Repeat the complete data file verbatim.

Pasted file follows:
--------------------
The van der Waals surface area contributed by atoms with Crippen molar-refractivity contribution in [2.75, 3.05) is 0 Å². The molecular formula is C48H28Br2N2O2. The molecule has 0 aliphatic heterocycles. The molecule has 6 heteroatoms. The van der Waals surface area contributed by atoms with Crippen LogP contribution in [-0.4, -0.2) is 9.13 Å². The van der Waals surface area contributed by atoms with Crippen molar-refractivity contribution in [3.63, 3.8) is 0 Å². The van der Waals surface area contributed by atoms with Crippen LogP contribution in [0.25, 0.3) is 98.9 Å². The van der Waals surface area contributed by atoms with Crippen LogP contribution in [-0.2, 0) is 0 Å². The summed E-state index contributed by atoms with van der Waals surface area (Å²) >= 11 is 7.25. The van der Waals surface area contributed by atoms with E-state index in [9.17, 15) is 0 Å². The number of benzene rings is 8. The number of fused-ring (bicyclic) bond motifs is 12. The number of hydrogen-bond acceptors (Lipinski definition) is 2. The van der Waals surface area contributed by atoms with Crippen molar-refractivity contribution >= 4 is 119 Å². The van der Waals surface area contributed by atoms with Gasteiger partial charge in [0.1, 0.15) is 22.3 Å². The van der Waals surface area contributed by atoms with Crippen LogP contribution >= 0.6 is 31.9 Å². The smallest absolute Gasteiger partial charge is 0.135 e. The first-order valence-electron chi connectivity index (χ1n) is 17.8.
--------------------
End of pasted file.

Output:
The van der Waals surface area contributed by atoms with Crippen molar-refractivity contribution in [2.75, 3.05) is 0 Å². The molecular formula is C48H28Br2N2O2. The molecule has 0 aliphatic heterocycles. The molecule has 6 heteroatoms. The van der Waals surface area contributed by atoms with Crippen LogP contribution in [-0.4, -0.2) is 9.13 Å². The van der Waals surface area contributed by atoms with Crippen molar-refractivity contribution in [3.63, 3.8) is 0 Å². The van der Waals surface area contributed by atoms with Crippen LogP contribution in [0.25, 0.3) is 98.9 Å². The van der Waals surface area contributed by atoms with Crippen LogP contribution in [-0.2, 0) is 0 Å². The summed E-state index contributed by atoms with van der Waals surface area (Å²) >= 11 is 7.25. The van der Waals surface area contributed by atoms with E-state index in [9.17, 15) is 0 Å². The number of benzene rings is 8. The number of fused-ring (bicyclic) bond motifs is 12. The number of hydrogen-bond acceptors (Lipinski definition) is 2. The van der Waals surface area contributed by atoms with Crippen molar-refractivity contribution >= 4 is 119 Å². The van der Waals surface area contributed by atoms with Gasteiger partial charge in [0.1, 0.15) is 22.3 Å². The van der Waals surface area contributed by atoms with Crippen LogP contribution >= 0.6 is 31.9 Å². The smallest absolute Gasteiger partial charge is 0.135 e. The first-order valence-electron chi connectivity index (χ1n) is 17.8.